Ally or Adversary?

Relationships between female leaders are often marked by competition and contempt. It doesn't have to be this way.
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Editor’s Note: This article is part of “Change Makers,” our recent CT special issue focused on some of the ways women are influencing the church, their communities, and the world. It includes articles that explore trends in women’s discipleship, examine research on women and leadership, highlight women who are making a difference, and grapple with the unique challenges female leaders face. Click here to download your own free digital copy of “Change Makers.”

When I was in elementary school, my girlfriends and I were confident, smart, creative, and ambitious. Every day at lunch we sat together writing plays that we put on during recess. One of us cast the various parts, one directed, one took the lead role, and one rounded up an audience. My little third-grade heart beat with delight to have this circle of friends where we all belonged, contributed, and mattered. But by fifth grade, that experience was only a memory. Girls—and later women—went from being my trusted allies to my secret foes.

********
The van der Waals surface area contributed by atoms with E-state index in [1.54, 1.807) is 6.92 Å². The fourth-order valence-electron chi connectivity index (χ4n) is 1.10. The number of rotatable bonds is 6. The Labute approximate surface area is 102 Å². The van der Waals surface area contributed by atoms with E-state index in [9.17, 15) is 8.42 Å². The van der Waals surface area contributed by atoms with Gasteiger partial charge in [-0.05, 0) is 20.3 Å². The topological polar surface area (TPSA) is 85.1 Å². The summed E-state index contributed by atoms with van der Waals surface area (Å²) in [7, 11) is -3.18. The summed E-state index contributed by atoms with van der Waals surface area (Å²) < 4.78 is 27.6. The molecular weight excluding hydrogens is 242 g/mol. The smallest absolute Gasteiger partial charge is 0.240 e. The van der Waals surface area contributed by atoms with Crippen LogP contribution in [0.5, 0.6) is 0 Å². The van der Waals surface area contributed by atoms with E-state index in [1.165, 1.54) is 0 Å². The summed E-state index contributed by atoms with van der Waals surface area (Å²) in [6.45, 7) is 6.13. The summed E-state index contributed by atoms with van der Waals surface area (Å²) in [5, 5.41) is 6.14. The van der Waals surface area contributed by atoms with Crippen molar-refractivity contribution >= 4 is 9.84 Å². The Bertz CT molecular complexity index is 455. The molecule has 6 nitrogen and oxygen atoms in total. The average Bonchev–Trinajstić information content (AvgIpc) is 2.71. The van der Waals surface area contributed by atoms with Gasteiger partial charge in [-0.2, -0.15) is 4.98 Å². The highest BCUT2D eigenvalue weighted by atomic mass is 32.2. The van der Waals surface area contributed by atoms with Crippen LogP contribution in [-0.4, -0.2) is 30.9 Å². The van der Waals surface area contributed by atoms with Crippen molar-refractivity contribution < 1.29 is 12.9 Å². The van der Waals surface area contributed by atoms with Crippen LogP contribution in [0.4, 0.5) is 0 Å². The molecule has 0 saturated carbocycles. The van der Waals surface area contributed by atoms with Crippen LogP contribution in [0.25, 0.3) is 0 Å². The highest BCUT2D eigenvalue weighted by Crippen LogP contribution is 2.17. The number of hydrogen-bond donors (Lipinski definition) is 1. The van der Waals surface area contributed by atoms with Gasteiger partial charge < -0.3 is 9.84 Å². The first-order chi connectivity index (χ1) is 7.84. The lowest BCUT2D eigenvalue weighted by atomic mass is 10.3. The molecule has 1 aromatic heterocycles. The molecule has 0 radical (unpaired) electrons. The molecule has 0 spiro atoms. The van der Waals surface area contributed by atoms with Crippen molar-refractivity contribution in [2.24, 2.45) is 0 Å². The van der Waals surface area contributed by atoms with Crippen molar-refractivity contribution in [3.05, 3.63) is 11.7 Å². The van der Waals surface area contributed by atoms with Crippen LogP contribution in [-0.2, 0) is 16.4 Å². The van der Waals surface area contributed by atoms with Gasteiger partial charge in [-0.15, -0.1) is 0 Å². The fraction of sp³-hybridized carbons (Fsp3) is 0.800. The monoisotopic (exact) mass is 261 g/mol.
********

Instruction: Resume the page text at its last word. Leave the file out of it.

Years ago when I was a new ministry director, I asked to join a small group of women leaders in my church for mentorship and support. The woman in charge, whom I considered a friend, said she had concerns about my character and intent. She reluctantly let me into the group only after a mutual friend advocated for my inclusion, but emails about when the group was meeting always seemed to get lost in cyberspace. When I did attend, it was clear that I was joining discussions that were already in progress.

Below the Surface

I was confused and hurt. Wanting to uphold the image of sisterhood and solidarity, though, I kept those experiences secret and silently seethed. As women in ministry, we don’t want to admit that contempt and competition often simmer below the surface of our female relationships, but it’s quite common. Author Susan Shapiro Barash interviewed 500 women from a cross-section of ages, classes, ethnicities, and religions. Of those surveyed, 90 percent said their primary rivalry at work is with women, not men. In fact, multiple studies have shown that women attack, undermine, and dismiss each other with great sophistication and tenacity. According to Joyce Benenson, professor of psychology at Emmanuel College, women compete with other women in three distinct ways:

1. Women rely on verbal assaults, often from the safety of a group. These attacks can be subtle or secret—like backhanded compliments and behind-the-back condemnations.


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